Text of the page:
No Place Gallery Moves Downtown
After several years on the South Side, No Place has a new space.
When James McDevitt-Stredney found out last December he would have to leave the Merion Village space that had been No Place Gallery’s home for almost a decade, he wondered if it was time for him to leave as well.
The 32-year-old was raised in Sunbury and graduated from the Columbus College of Art & Design in 2012 with a degree in fine arts. Over the years, some of his former classmates moved to New York and Los Angeles. So when McDevitt-Stredney learned he had until March 1 to vacate the artist-run space he founded with friends in 2012, his friends suggested he move to the East or West coast.
He spent time meditating and fishing, trying to figure out his next move. He says it took him about a month to decide to stay.
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“I knew if I left, I would feel bad about not doing everything I could to really push the envelope here,” he says. “I also felt like, I don’t want to bail on these folks. Because it’s a really fantastic city, and I think it has so much potential.”
When the first two locations the gallerist was interested in fell through, a friend put McDevitt-Stredney in touch with Jeff Edwards, the CEO and president of The Edwards Cos., well known for development projects along Gay and High streets. That introduction led him to the real estate firm Day Cos., which happened to have a space for lease on Gay Street.
No Place’s new home at 1 E. Gay St. is bright and open, thanks to crisp white walls and large front windows. Unlike the Merion Village space, which also housed artists’ studios, the new location is strictly a gallery—although McDevitt-Stredney does work on his art in the basement. On the day we meet, large painted masks and black-and-white paintings by Chloe Seibert share space with Shawn McBride’s brightly colored, collagelike pieces.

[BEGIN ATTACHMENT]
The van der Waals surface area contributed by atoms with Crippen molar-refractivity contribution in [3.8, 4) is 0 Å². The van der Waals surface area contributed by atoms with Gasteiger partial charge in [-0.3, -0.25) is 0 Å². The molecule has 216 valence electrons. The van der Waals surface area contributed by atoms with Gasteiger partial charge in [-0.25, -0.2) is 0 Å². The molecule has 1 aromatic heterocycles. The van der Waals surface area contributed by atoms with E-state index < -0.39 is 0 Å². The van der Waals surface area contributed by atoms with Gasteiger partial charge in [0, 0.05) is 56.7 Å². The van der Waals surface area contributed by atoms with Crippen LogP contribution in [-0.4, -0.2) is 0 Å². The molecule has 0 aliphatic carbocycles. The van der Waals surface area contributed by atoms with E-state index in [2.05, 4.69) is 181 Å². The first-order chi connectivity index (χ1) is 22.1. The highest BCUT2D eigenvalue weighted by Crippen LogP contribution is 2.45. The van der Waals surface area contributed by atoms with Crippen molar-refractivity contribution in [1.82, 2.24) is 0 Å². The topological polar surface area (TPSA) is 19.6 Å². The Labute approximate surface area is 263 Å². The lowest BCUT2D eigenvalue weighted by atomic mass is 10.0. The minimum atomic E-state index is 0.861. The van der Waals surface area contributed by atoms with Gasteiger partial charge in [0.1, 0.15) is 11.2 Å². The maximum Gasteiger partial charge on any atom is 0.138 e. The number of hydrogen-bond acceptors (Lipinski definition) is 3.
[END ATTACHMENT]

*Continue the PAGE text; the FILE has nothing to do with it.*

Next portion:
Although McDevitt-Stredney isn’t working directly with Edwards, No Place Gallery fits into the developer’s vision to make Downtown a destination—with dining, nightlife, green space and, of course, art—where people want to live and visit.
“I’ve been developing things Downtown or near Downtown since the mid-’80s. We used to talk about things like 24/7 activity and life Downtown, which, quite frankly, 35 years ago was an impossibility,” Edwards says. “But now, there’s 10,000 [housing] units. There’s 12,000 or 14,000 people living Downtown. That starts to be a meaningful nighttime population … I think it’s night and day different than the effort that would have occurred even 10 years ago.”
Although he was nervous to move to a new neighborhood, McDevitt-Stredney is settling in nicely. He remodeled and built out the gallery himself. (It used to be Don Rey Cigar Lounge.) He’s made friends with his neighbors. He’s booked several exhibitions through the end of the year. He appreciates the foot traffic a Downtown location affords and says it’s a good centralized spot for his clients to get to.
“There’s so much potential here,” he says. “I’m just surprised people haven’t jumped on it.”
This story is from the October 2021 issue of Columbus Monthly.